To understand how such movements take over a democracy, one only has to watch the Republican Party today. These movements play on all the fears, vanities, ambitions and insecurities that make up the human psyche. In democracies, at least for politicians, the only thing that matters is what the voters say they want — vox populi vox Dei. A mass political movement is thus a powerful and, to those who would oppose it, frightening weapon. When controlled and directed by a single leader, it can be aimed at whomever the leader chooses. If someone criticizes or opposes the leader, it doesn’t matter how popular or admired that person has been. He might be a famous war hero, but if the leader derides and ridicules his heroism, the followers laugh and jeer. He might be the highest-ranking elected guardian of the party’s most cherished principles. But if he hesitates to support the leader, he faces political death.
In such an environment, every political figure confronts a stark choice: Get right with the leader and his mass following or get run over. The human race in such circumstances breaks down into predictable categories — and democratic politicians are the most predictable. There are those whose ambition leads them to jump on the bandwagon. They praise the leader’s incoherent speeches as the beginning of wisdom, hoping he will reward them with a plum post in the new order. There are those who merely hope to survive. Their consciences won’t let them curry favor so shamelessly, so they mumble their pledges of support, like the victims in Stalin’s show trials, perhaps not realizing that the leader and his followers will get them in the end anyway.
A great number will simply kid themselves, refusing to admit that something very different from the usual politics is afoot. Let the storm pass, they insist, and then we can pick up the pieces, rebuild and get back to normal. Meanwhile, don’t alienate the leader’s mass following. After all, they are voters and will need to be brought back into the fold. As for Trump himself, let’s shape him, advise him, steer him in the right direction and, not incidentally, save our political skins.
What these people do not or will not see is that, once in power, Trump will owe them and their party nothing. He will have ridden to power despite the party, catapulted into the White House by a mass following devoted only to him. By then that following will have grown dramatically. Today, less than 5 percent of eligible voters have voted for Trump. But if he wins the election, his legions will likely comprise a majority of the nation. Imagine the power he would wield then. In addition to all that comes from being the leader of a mass following, he would also have the immense powers of the American presidency at his command: the Justice Department, the FBI, the intelligence services, the military. Who would dare to oppose him then? Certainly not a Republican Party that lay down before him even when he was comparatively weak. And is a man like Trump, with infinitely greater power in his hands, likely to become more humble, more judicious, more generous, less vengeful than he is today, than he has been his whole life? Does vast power un-corrupt?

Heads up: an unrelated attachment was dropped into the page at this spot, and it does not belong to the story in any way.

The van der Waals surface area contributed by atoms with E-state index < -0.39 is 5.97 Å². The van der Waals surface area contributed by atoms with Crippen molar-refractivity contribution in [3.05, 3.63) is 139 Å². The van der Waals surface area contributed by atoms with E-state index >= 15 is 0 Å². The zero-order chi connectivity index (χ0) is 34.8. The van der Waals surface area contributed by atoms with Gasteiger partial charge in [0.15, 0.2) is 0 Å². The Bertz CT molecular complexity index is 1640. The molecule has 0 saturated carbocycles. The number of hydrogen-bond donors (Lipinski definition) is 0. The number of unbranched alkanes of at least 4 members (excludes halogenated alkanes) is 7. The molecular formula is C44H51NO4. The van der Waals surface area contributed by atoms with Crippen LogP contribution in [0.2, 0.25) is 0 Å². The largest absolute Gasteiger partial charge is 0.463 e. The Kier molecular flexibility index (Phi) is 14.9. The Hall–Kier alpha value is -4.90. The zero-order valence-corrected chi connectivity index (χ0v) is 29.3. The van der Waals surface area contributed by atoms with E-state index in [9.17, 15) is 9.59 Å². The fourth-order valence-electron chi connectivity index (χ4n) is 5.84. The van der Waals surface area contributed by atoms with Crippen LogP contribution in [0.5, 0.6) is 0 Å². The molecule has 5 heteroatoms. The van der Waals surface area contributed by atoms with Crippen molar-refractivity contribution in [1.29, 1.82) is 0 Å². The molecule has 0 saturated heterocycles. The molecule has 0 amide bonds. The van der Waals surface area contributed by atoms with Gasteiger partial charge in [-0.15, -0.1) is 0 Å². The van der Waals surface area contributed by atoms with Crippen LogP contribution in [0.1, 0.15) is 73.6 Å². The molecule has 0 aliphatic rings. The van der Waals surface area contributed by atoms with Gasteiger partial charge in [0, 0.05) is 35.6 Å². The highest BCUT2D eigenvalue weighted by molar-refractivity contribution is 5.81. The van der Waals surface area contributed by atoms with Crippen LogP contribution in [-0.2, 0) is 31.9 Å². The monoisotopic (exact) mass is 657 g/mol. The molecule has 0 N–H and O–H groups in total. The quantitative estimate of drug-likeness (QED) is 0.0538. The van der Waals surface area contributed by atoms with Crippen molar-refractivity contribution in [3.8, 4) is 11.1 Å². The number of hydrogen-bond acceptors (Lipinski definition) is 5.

This is how fascism comes to America, not with jackboots and salutes (although there have been salutes, and a whiff of violence) but with a television huckster, a phony billionaire, a textbook egomaniac “tapping into” popular resentments and insecurities, and with an entire national political party — out of ambition or blind party loyalty, or simply out of fear — falling into line behind him.
Garrett Epps: Trumpism Is The Symptom of a Gravely Ill Constitution:
In less than two months, the American experiment in constitutional self-government may hit the wall of history. Even if the disaster of a Trump presidency is averted, this fall’s presidential campaign suggests that the United States Constitution is gravely, perhaps terminally, ill.
Trumpism is the symptom, not the cause, of the malaise. I think we have for some time been living in the post-Constitution era. America’s fundamental law remains and will remain important as a source of litigation. But the nation seems to have turned away from a search of values in the Constitution, regarding it instead as a set of annoying rules.
A Trump victory would render the Constitution as toothless as the Statuto Albertino of 1848 after Mussolini’s March on Rome. That’s not because Trump proposes violating this or that provision; it is because, to him and his followers, the Constitution is simply nonexistent.
Trump’s most consistent and serious commitment is to the destruction of free expression. (Note that his response to the bombings in New York and New Jersey was to call for a rollback of the free press, on the grounds that “magazines” are somehow instructing the bombers.) In other areas, his program is torture, hostage taking, murder of innocent civilians, treaty repudiation, militarized borders, official embrace of Christianity, exclusion and surveillance of non-favored religious groups, an end to birthright citizenship, racial and religious profiling, violent and unrestrained law enforcement, and mass roundups and deportation.
No other serious political program in American history has been as openly contemptuous of the nation’s founding document, of its Bill of Rights, and of the Fourteenth Amendment’s guarantees of due process and equal protection.